Budae Jjigae is a showcase of Korean cuisine, past and present. The soup was conceived at a time when the Koreans had very little to eat, so much so that they began to rely on processed foods provided by American GIs for survival through the hardship of wartime. Budae jjigae persists as a staple dish among younger generations, who consider the one-pot stew a cure for late nights, cold winters, and other emergencies requiring comfort. Here, gochujang along with kimchi and gochugaru (Korean red pepper flakes) are the trifecta of spice in a rich, filling stew composed of mushrooms, sausages, SPAM, beans, and instant ramen noodles.
A classic vegetable soup gets a makeover with a dollop of gochujang, showcasing the condiment’s power as a hero ingredient. Try adding gochujang the next time another dish turns out rather bland. It’ll shake things up.
Much as I love instant ramen on its own as a quick, cheap meal, this bowl of instant ramen dressed to the nines with planks of firm tofu, a bunch of spinach, and 2 tablespoons of gochujang fills me up like a complete meal. True to form, this instant ramen weeknight meal with a glow up won’t break the bank, either.
This gochujang-peanut noodle recipe is the definition of what I want to eat in the summertime — minimal cooking, a quick hit of light and bright energy, and a showcase of warm weather produce. Now all I need is a perfect park bench to take in some sunshine while I slurp up each saucy strand.
There’s no denying that classic spaghetti is a true delight, but adding gochujang in the vegetable sauce plays up the acidity while proffering a one-two punch of spicy fermented heat. For balance, you’ll tame the spicy blend with milk and both cheddar and Parmesan cheeses. Adding pasta water transforms everything into a silky, cohesive sauce. Recipe developer Mandy Lee of Lady and Pups was spot-on when she said, “This dish is built on the premise that Korean gochujang (chili paste) goes splendidly, against all odds, with cheese.”
Stir-fries and oven mains with gochujang
Looking for quick meals to make on the stove-top or in the oven? These next recipes run the gamut from traditional to more loosely Korean-inspired.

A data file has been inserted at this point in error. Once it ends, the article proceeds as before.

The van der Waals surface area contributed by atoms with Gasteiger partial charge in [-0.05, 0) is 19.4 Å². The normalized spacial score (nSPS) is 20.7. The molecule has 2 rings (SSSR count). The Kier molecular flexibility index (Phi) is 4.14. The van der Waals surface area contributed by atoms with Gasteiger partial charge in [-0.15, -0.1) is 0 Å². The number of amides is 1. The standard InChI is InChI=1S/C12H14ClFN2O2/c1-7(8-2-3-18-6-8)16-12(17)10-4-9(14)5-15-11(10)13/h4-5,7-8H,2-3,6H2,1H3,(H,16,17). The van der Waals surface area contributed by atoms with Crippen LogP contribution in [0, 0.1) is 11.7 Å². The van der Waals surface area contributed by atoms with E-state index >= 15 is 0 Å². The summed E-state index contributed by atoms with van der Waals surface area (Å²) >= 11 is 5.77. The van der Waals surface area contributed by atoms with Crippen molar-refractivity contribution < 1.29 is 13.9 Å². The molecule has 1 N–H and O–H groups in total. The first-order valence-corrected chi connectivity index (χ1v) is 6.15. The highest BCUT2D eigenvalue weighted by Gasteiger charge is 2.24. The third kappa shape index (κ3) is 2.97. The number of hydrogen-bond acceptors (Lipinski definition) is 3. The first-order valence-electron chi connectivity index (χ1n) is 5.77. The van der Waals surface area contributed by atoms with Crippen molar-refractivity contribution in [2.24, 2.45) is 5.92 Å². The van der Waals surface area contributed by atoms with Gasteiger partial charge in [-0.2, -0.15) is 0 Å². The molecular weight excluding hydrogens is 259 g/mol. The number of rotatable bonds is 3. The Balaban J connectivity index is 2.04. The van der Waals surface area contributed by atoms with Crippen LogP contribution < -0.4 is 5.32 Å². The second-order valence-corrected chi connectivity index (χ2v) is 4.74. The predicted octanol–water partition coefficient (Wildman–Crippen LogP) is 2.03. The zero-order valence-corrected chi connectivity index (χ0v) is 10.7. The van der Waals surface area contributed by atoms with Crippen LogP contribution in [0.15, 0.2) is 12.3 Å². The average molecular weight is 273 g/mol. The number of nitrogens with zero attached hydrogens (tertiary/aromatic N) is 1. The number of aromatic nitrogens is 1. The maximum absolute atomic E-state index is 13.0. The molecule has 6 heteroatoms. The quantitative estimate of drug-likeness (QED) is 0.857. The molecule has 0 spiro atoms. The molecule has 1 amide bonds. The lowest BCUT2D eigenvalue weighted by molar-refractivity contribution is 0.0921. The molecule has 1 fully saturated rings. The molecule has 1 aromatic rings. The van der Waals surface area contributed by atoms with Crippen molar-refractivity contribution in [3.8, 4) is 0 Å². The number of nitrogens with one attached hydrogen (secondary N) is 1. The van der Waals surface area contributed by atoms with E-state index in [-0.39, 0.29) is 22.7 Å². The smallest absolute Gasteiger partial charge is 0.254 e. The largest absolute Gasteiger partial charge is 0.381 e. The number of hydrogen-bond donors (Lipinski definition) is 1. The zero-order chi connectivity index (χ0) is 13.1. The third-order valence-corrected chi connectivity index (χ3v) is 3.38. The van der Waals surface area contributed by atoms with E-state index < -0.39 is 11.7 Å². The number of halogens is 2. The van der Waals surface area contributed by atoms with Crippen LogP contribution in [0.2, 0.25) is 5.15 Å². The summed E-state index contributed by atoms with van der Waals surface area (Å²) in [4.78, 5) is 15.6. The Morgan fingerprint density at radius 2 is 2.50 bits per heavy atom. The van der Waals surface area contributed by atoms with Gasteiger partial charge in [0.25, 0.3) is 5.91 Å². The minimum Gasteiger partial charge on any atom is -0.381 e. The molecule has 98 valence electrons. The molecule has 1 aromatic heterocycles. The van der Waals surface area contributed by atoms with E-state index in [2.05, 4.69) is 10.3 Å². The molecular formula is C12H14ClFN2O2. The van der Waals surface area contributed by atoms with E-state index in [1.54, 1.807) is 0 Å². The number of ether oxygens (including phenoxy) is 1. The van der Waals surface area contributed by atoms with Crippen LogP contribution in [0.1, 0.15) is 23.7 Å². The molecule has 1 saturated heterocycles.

Freezing tofu overnight before roasting it might seem unusual, but it’s a worth-it step that creates a crispy, chewy, craggy texture. All the better to capture my recipe’s fiery, garlicky, slightly sweet sauce made with gochujang. You can use either potato starch or cornstarch to create the crispy coating, but potato starch — sold at grocery stores with baking supplies — bakes up with a flavor reminiscent of french fries!
If you love Korean fried chicken but don't want to mess with deep frying, consider this stir-fry hack that delivers all the flavor but using a fraction of the oil (and in a fraction of the time). You'll brown pieces of boneless chicken thighs, then set them aside and quickly simmer a sticky sauce made with gochujang, mirin, honey, sesame oil, vinegar, fresh ginger, and garlic. Add the chicken back in, and dinner is done.
Growing up in a Korean household, we never threw out dried-out leftover rice that was languishing in the rice cooker. Instead, my mom used it to make a big pan of kimchi fried rice. She’d stir-fry the grains in oil and gochujang, right before letting it rain with various clean-out-the-fridge bits and bobs. You won't be able to stop making or eating kimchi fried rice, trust me!
Any sauce is a welcome addition to tteokbokki, the Korean stir-fried rice cake dish. But in the most classic approach, it’s mixed with a sauce made of gochujang and gochugaru (red pepper flakes).
Gochujang sauce is a grand start for any type of protein you experiment with, but when in doubt, juicy, succulent chicken is a foolproof partner. Make these oven-baked, spicy-sweet drumsticks and see what I mean.
Of all the dishes from Korea that use gochujang, bibimbap must be one of the most-loved here in the States. Marinated meat, vegetables, and a salty-sweet sauce top bowls of sizzling rice. Making your own simplified version at home still involves multiple pans (though no grill), but the payoff is totally delicious and worth-it. Look for the thinly sliced beef at Asian markets.
Gochujang sauces to slather on everything
In a matter of seconds, a tablespoon or two of gochujang swirled into a sauce will instantly take it into the big league.
This gochujang sauce is basic in the best way possible. Spicy and enhanced with a touch of sweetness, it’s the perfect sidekick to a Korean bbq meal, for simple grilling you have going, as dipping sauce for seafood, or coating for crispy tofu nuggets and creamy roasted potatoes.
A splash of Korean gochujang vinaigrette helps simple, work-from-home lunch salads go poof.
Garlic, eggplant, beet, pine nut, roasted red pepper: There’s no shortage of flavors in the hummus universe. To add to the lineup, here’s a gochujang hummus saturated with spice and nuttiness, and made using just four simple ingredients — three if you don’t count the freebie, water. Plate it with toasted pita bread plus pickled veggies and call it dinner.
This spicy yet cooling aioli can pair with fries, chicken fingers, and veggie sticks, but no judgment if you dunk your human fingers in there. Trust me, I’ve done it on numerous occasions because it’s simply that good.
More favorite Asian recipes
Keep exploring flavors from many Asian cuisines in these next articles.